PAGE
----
Finding out that your partner is having an affair can be devastating, shaking you to your core, leaving you feeling unmoored and vulnerable. To use the analogy of a relationship being like a house, infidelity tears the house down to the foundation. Like the aftermath of any disaster, you might wonder if it’s worth rebuilding, or if you should just cut your losses and walk away while you’re still in one piece. Like most things, the answer isn’t black and white. Here are the three primary factors to explore when you’re considering rebuilding your relationship after infidelity.
- Your partner’s capacity for atonement: Psychologist Dr. Shirley Glass noted that the hurt partner often demonstrates symptoms of PTSD in the aftermath of an affair. Hypervigilance, intrusive thoughts, loss of interest, intense feelings of anger, shame, grief and hopelessness about the future are all common after learning that your partner has had an affair. It is important that the partner who strayed is aware and sensitive to their partner’s intense emotional experience and provide empathy, support and validation. Transparency is key when healing from an affair. The hurt partner is most likely feeling betrayed, insecure, and fearful. It’s important that their partner is fully transparent. The hurt partner may ask for emails, passwords to social media, access to phone, etc. This might feel invasive to the partner who strayed, but this offering of transparency is a vital piece of demonstrating trust. *Note: Transparency is important, but it should not include sexual details of the affair, which can be retraumatizing to the hurt partner. A therapist trained in couples therapy can help manage these difficult conversations and avoid details that may be damaging.
- How did we get here?: The hurt partner will likely attempt to piece the whole thing together, like a puzzle, so they can clearly see what led their partner to turn outside of the relationship. The whys are relevant, but they are also tricky territory, as the hurt partner can feel blamed if not handled carefully. Couples therapist and researcher John Gottman advises couples to refrain from discussing the whys until healing through atonement has taken place. Discussing an emotionally charged topic like this requires communication skills like connectedness, empathy, and active listening between partners. To be clear, infidelity is never the hurt partner’s fault, but rather evidence of a breakdown in the system. It’s helpful to the healing process for both partners to identify how they have each contributed to the situation. Regardless of whether the couple stays together, having this insight about yourself and your partner is helpful knowledge in any relationship in the future.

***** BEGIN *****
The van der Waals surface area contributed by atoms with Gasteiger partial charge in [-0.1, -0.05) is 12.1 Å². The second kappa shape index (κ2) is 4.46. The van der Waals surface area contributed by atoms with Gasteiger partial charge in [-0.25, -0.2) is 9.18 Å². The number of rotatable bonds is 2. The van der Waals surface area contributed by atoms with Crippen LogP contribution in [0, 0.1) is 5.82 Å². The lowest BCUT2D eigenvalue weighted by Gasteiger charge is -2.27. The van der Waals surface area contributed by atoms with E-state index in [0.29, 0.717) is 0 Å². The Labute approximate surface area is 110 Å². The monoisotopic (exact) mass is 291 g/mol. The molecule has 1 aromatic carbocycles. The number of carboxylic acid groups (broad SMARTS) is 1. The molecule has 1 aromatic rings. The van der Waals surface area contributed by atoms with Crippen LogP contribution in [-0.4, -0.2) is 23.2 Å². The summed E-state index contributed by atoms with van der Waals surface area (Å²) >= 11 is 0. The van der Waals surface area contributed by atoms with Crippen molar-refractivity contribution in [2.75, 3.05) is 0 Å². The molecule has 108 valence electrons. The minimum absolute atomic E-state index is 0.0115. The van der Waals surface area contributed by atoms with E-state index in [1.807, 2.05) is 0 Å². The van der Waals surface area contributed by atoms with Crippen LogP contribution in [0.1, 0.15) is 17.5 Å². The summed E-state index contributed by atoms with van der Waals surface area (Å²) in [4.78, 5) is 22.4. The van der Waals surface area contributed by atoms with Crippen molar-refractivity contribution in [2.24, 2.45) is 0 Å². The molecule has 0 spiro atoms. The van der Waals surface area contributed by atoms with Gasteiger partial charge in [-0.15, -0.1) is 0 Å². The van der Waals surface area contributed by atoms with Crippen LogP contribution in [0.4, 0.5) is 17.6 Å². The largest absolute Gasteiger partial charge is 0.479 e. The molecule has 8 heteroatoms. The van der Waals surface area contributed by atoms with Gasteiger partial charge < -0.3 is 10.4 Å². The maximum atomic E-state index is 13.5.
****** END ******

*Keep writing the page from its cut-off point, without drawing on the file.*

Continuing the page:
- Our Marriage, the 2nd Act: In couples therapy, the idea that after an affair your first marriage is over and if you choose to stay together, that is when your second marriage begins. While this concept resonates with some couples, others find the idea of ending their “first marriage” unsettling and too final. A possible compromise is to think of your marriage after an infidelity as a 2nd Act that acts as a continuation of the story from the 1st Act, but also marks a new beginning and offers an opportunity for character growth and plot development. The 2nd Act is when a couple reemerges and puts the relationship back together. Again, if we think of the relationship as a house, this is the rebuilding stage where friendship, connection, trust, and intimacy serve as the foundation.
As you can imagine, healing from an affair is a difficult journey, and many couples find it beneficial to enlist the help of a therapist trained in couples therapy. Processing infidelity in your relationship, in addition to exploring the work that it takes to repair your relationship are two major steps you may be currently taking. It is enough work to take in the above information to help you decide if you are up for this journey to heal the relationship. This is hard work, and it’s even harder work to do on your own. A trained couples therapist can help a couple stay on track, steer clear of un helpful and potentially damaging conversations, and has the tools to help you rebuild when the if and when the time is right.